French VC firm Idinvest has compiled some data about the European tech ecosystem. The firm has decided to focus on consumer tech in general, and there are some interesting trends that I’m going to break out here. You can read the full report here.
The team has analyzed and surveyed 1,500 companies over multiple months. And Idinvest has identified rising stars in multiple different verticals, such as fintech, mobility, healthcare or travel. If a startup has raised more than €100 million or has been acquired, Idinvest considers them as giants already.
Lesson #1: VC funding is growing at a faster pace in Europe than in the rest of the world
Notice that jump from €4.4 billion in 2014 to €16.6 billion in 2019.
Lesson #2: The European fintech boom is real
Fintech is now the largest vertical in Europe. On average, European startups attract 16% of global VC investments. But Europe is grabbing a bigger piece of that pie with fintech as European fintech startups have attracted 26% of total VC investments in that space.
And it’s not just challenger banks, such as N26, Monzo or Revolut. There are trading startups, lending startups, API-driven companies and more.
Lesson #3: Mobility is fragmented
While mobility is a huge vertical in Europe, there are countless of players that do more or less the same thing — multiple scooter startups (Voi, Dott, Tier…), multiples ride-hailing startups (Bolt, Heetch, FreeNow, Cabify…), etc.
Some of them are thriving, but you’re not going to see any of the big names you’d expect in the list of giants as those companies are not European — Uber, Didi, Bird… In other words, Europe is mostly a fast follower in this space, and it’s been working fairly well.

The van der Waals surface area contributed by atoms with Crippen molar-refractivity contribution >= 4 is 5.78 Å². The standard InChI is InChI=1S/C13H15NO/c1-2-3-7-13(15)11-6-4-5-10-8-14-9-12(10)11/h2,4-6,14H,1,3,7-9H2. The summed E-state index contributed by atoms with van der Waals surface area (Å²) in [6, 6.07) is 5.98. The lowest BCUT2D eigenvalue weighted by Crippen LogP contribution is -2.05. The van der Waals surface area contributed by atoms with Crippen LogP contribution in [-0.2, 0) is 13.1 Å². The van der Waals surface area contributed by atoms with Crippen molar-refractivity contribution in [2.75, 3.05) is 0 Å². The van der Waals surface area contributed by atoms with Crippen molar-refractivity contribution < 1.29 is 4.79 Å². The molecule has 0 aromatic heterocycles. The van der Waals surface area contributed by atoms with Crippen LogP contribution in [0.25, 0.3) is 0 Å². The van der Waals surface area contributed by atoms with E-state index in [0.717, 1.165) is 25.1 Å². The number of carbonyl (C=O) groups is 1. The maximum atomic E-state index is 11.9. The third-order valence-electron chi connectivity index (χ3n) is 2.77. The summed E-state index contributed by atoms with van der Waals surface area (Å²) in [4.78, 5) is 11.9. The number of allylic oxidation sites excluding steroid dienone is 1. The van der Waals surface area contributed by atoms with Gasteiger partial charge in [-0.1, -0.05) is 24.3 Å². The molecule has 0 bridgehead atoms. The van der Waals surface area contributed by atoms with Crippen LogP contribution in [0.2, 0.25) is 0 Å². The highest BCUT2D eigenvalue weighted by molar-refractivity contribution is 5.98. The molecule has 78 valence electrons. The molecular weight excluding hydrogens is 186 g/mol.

Lesson #4: Health is regulated as hell
This isn’t surprising, but European healthcare startups seem to be mostly active in Europe. Similarly, American healthcare startups don’t seem to have a huge presence in Europe.
I personally think European healthcare startups have a shot at becoming global leaders for two reasons. First, it’s a privacy-sensitive industry and European startups tend to care more about privacy due to the legal framework. Second, the tech lash against big tech companies, such as Google, Facebook, Amazon, Microsoft and Apple, is going to be particularly strong with healthcare products.
Lesson #5: Food startups could reshape cities
Let me quote Idinvest’s report directly here because it is spot on: “In the Middle-Age, posting houses became inns to feed and offer rest to travelers. In the 20th century, McDonald’s restaurants grew exponentially around the U.S. road infrastructure. In the past 18-24 months, we have seen the rise of dark kitchens (Keatz, Taster) and dark groceries (Glovo) which are both piggybacking this new food delivery infrastructure and adding to it a real estate layer. Dark kitchens and groceries are selling products exclusively through delivery. The customer facing location of a restaurant or a grocery shop is replaced by a cheaper real estate location optimized for order preparations.”
Lesson #6: Travel is a bigger industry in Europe than in the U.S.
Tourists spend more money in Europe than in the U.S. Given that many travel startups start with a simple marketplace to improve liquidity, pricing, listings, discovery or open up a whole new segment, it makes sense to start it from Europe.
Lesson #7: Gaming is big in Europe
Gaming, and in particular mobile gaming, has been thriving in Europe. Many casual games have emerged from European startups. There’s no European Netflix, but Minecraft, Candy Crush Saga and Angry Birds were all born in Europe.
All the rest
Idinvest’s report covers other verticals but I don’t have much to add. I’m just going to share the mapping of those verticals and you can read the report if you want to dig deeper.